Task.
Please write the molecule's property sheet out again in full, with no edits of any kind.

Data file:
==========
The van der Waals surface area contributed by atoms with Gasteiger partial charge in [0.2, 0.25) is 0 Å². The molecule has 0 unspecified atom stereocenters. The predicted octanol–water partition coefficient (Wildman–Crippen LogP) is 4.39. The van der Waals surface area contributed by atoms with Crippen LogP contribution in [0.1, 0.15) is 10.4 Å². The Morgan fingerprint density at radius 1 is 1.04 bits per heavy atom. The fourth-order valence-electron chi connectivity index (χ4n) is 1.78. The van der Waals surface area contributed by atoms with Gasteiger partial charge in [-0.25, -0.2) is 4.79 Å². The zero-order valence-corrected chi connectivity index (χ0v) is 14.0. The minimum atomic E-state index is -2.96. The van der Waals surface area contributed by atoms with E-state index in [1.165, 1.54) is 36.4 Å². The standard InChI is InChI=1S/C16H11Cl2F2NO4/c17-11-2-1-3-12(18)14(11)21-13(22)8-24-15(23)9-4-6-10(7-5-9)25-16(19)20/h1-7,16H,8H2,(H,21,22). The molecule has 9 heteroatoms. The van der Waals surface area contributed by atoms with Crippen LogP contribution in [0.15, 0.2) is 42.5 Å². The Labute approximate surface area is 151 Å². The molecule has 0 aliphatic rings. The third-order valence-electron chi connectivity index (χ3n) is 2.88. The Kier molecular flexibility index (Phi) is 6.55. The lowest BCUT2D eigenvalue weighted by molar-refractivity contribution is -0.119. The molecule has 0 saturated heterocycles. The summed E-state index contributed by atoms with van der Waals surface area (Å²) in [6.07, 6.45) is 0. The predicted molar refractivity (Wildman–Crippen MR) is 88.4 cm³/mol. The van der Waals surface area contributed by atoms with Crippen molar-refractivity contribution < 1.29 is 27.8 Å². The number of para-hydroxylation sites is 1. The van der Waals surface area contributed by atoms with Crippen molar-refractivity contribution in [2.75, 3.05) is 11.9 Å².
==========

The van der Waals surface area contributed by atoms with Gasteiger partial charge in [0.2, 0.25) is 0 Å². The molecule has 0 unspecified atom stereocenters. The predicted octanol–water partition coefficient (Wildman–Crippen LogP) is 4.39. The van der Waals surface area contributed by atoms with Crippen LogP contribution in [0.1, 0.15) is 10.4 Å². The Morgan fingerprint density at radius 1 is 1.04 bits per heavy atom. The fourth-order valence-electron chi connectivity index (χ4n) is 1.78. The van der Waals surface area contributed by atoms with Gasteiger partial charge in [-0.25, -0.2) is 4.79 Å². The zero-order valence-corrected chi connectivity index (χ0v) is 14.0. The minimum atomic E-state index is -2.96. The van der Waals surface area contributed by atoms with E-state index in [1.165, 1.54) is 36.4 Å². The standard InChI is InChI=1S/C16H11Cl2F2NO4/c17-11-2-1-3-12(18)14(11)21-13(22)8-24-15(23)9-4-6-10(7-5-9)25-16(19)20/h1-7,16H,8H2,(H,21,22). The molecule has 9 heteroatoms. The van der Waals surface area contributed by atoms with Crippen LogP contribution in [0.15, 0.2) is 42.5 Å². The Labute approximate surface area is 151 Å². The molecule has 0 aliphatic rings. The third-order valence-electron chi connectivity index (χ3n) is 2.88. The Kier molecular flexibility index (Phi) is 6.55. The lowest BCUT2D eigenvalue weighted by molar-refractivity contribution is -0.119. The molecule has 0 saturated heterocycles. The summed E-state index contributed by atoms with van der Waals surface area (Å²) in [6.07, 6.45) is 0. The predicted molar refractivity (Wildman–Crippen MR) is 88.4 cm³/mol. The van der Waals surface area contributed by atoms with Crippen molar-refractivity contribution < 1.29 is 27.8 Å². The number of para-hydroxylation sites is 1. The van der Waals surface area contributed by atoms with Crippen molar-refractivity contribution in [2.75, 3.05) is 11.9 Å².